// TaskEitherUtils.ts
import { flow } from "fp-ts/lib/function";
import { chain, TaskEither, fromEither } from "fp-ts/lib/TaskEither";
import { Either } from "fp-ts/lib/Either";

function chainEither<A, B>(
  f: (a: A) => Either<Error, B>
): (ma: TaskEither<Error, A>) => TaskEither<Error, B> {
  return chain(
    flow(
      f,
      fromEither
    )
  );
}

Let's first look at the type. It takes a function of the type f: (a: A) => Either<Error, B>. This is the type of our validation function, with A and B replaced by GetResponse and GitLabUserProfile, respectively. chainEither returns a function of type (ma: TaskEither<Error, A>) => TaskEither<Error, B>. Replacing B with GitLabUserProfile, we see that this function fits as last part of the pipe.

Ok, the types make sense, so let's look at the implementation. The chain is a function that's used for mapping the value wrapped inside TaskEither with a function that returns a TaskEither. This can be a bit confusing, so I'll try to clarify the types:

const getResponseTe: TaskEither<Error, GetResponse> = ...  // This is our TaskEither
const validateUserProfile = (getResponseTe: GetResponse) => TaskEither<Error, GitLabUserProfile> = ...  // This is the validation function we want apply to `a: GetResponse`
chain(validateUserProfile)  // Function with signature: `TaskEither<Error, GetResponse>` => `TaskEither<Error, GitLabUserProfile>`
chain(validateUserProfile)(getResponseTe)  // TaskEither<Error, GitLabUserProfile>

This would be perfect for us, if the validation function returned a TaskEither. But I cheated: it returns an Either. So it was all for nothing!

JK, it wasn't! TaskEither.ts has a function called fromEither for creating an Either from a TaskEither. So if we apply that to the result of validation, we'll have composed a function of type GetResponse => TaskEither<Error, GitLabUserProfile>. And then we use chain to get a function of type TaskEither<Error, GetResponse> to TaskEither<Error, GitLabUserProfile>.

In fp-ts, functions can be composed with flow from fp-ts/lib/function.ts. Here is its type definition:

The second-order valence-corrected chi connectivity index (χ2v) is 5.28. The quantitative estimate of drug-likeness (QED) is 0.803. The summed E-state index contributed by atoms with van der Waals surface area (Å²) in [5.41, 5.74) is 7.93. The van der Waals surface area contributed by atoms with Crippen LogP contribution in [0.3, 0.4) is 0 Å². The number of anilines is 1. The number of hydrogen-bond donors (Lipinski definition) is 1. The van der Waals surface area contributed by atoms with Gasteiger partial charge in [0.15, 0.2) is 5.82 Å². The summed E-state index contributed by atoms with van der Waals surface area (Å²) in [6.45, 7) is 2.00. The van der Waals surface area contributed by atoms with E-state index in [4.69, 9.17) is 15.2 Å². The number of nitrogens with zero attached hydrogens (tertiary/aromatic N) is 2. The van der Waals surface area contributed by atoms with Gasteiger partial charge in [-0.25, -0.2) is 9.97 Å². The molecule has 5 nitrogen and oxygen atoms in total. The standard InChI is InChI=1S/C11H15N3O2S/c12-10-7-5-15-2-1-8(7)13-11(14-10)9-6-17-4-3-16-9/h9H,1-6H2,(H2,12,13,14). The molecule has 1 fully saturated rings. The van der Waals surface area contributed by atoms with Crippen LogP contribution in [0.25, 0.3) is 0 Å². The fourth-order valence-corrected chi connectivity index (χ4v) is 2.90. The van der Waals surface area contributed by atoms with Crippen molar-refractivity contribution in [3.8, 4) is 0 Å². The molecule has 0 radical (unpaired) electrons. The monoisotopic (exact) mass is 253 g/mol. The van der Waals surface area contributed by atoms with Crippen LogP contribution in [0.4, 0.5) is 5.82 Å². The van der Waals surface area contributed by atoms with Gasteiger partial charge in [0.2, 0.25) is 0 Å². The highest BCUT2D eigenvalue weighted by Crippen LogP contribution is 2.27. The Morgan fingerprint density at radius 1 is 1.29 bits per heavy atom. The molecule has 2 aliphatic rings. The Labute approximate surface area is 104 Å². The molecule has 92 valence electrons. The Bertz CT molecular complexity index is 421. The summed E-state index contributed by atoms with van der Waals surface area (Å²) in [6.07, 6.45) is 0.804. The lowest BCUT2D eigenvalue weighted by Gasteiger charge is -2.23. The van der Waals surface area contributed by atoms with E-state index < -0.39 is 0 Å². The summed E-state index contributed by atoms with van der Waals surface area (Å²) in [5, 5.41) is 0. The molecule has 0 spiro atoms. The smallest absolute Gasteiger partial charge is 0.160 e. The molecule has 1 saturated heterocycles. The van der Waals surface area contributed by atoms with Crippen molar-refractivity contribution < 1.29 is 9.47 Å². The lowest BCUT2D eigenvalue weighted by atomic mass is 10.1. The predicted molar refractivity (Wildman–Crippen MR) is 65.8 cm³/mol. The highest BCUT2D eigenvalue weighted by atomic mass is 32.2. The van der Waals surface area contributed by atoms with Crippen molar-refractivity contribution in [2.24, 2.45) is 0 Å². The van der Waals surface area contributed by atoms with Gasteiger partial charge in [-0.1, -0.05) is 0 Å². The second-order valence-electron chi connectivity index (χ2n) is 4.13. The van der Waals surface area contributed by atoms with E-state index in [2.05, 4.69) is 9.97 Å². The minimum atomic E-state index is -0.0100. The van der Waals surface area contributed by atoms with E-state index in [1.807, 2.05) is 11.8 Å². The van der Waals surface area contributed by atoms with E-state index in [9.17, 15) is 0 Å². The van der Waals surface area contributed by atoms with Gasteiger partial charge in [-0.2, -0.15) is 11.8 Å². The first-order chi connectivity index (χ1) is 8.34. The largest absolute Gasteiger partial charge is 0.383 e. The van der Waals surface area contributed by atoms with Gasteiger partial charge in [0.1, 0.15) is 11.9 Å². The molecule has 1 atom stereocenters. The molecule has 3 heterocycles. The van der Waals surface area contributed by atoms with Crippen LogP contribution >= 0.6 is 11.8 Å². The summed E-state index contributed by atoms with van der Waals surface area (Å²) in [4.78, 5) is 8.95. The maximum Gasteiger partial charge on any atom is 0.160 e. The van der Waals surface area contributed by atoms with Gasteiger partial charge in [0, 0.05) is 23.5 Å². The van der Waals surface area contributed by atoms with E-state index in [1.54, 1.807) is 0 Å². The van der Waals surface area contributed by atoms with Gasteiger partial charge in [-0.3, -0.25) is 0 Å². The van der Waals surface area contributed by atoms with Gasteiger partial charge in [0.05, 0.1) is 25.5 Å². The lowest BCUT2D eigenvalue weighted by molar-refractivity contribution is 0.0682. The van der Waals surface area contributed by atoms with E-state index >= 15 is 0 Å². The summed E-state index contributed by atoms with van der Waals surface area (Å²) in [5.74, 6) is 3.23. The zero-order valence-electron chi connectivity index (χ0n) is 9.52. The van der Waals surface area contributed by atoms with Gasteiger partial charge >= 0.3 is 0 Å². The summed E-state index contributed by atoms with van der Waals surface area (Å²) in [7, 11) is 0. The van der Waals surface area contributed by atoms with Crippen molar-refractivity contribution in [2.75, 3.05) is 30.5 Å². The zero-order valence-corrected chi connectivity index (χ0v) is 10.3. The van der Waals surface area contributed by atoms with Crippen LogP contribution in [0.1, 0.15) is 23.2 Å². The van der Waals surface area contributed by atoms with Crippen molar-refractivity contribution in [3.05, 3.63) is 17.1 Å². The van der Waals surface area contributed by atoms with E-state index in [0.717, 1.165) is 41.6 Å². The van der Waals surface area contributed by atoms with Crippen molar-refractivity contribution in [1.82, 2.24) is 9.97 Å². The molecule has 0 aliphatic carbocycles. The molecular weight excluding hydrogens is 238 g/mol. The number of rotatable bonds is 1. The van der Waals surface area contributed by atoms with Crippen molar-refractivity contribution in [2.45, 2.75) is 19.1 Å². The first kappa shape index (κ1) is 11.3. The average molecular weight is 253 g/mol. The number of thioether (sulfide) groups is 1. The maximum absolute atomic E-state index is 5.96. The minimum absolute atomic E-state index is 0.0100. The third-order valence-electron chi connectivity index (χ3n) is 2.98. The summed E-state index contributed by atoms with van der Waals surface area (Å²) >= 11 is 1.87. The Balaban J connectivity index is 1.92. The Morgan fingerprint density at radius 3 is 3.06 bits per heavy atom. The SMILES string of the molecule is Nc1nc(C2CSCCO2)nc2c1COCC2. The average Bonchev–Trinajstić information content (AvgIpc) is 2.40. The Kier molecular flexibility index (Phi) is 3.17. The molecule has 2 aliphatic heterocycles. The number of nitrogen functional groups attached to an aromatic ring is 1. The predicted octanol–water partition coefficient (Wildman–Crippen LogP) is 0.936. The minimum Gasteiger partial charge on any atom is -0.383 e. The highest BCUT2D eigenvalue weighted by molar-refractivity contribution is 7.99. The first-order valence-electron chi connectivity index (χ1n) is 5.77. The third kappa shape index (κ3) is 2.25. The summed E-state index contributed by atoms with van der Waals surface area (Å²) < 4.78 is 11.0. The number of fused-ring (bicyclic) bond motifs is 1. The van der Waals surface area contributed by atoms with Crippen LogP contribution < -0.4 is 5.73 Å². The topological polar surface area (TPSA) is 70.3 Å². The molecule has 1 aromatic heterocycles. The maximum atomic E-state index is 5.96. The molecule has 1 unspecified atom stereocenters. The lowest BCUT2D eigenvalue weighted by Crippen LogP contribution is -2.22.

// fp-ts/lib/function.ts
export function flow<A extends Array<unknown>, B>(
  ab: (...a: A) => B
): (...a: A) => B;
export function flow<A extends Array<unknown>, B, C>(
  ab: (...a: A) => B,
  bc: (b: B) => C
): (...a: A) => C;
// ...and so on

In our chainEither, flow(f, fromEither) is a function composition from left to right: it's a function that first applies f (the validation) and then applies fromEither (to make the type compatible with chain).

That concludes our rewrite of getUser!

Why's it so long?

Clearly the method getUser got a lot longer in my rewrite. However, there are a few points one can make here in the FP style's defence.

First, we wrote a lot of helper functions. Without the helpers, we would have been able to cut the number of lines to following:

// GitLabAPI.ts
// getUserFpShort
    return pipe(
      () => {
        debugLog("getUser");
        return this.api.Users.current();
      },
      thunk => tryCatch(thunk, toError),
      map((obj: GetResponse) => {
        debugLog("getUser", obj);
        return obj;
      }),
      chain(
        flow(
          validateUserProfile,
          fromEither
        )
      )

That's not so much longer than the original function. However, we have lost reusability: re-writing the rest of the functions in FP style requires duplicating code. With the helper functions, it becomes rather trivial.

Second, the function is now pure and the return type is an abstract data type with a rich set of combinators. One can therefore easily compose longer pipelines from smaller functions using all the combinators available for TaskEither.

Third, we added an explicit validation step that was done only implicitly (as GitLabUserProfile) in the original function, so that also added a few lines.

Was it worth it?

Finally, one can ponder whether it's worth the effort to refactor the methods in GitLabAPI to be pure functions returning TaskEithers. I think that depends on how the GitLabAPI class is used. If the user of the class immediately throws away TaskEither by awaiting the promise and checking for error, we have only added unnecessary complexity and replaced a try-catch block with isLeft check.

On the other hand, if the user of the class takes the TaskEither and composes it with other tasks to create bigger stories, I think the more FP-like solution might be in place. One could also take a bit softer stand on purity and allow functions to log to console at will.

This was my first post in dev.to! I hope someone finds it useful: I learned a lot of fp-ts writing it and also got lot of satisfaction for the successful type-checks. Thank you for reading and sharing your comments!

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ksaaskil profile

Kimmo Sääskilahti

@ksaaskil

ML Software Developer enthusiastic about Python, TypeScript, Scala, machine learning and functional programming.

Discussion

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Great article, mate.
Your article is really helpful at the right time while I've been trying to wrap my head around functional programming with fp-ts.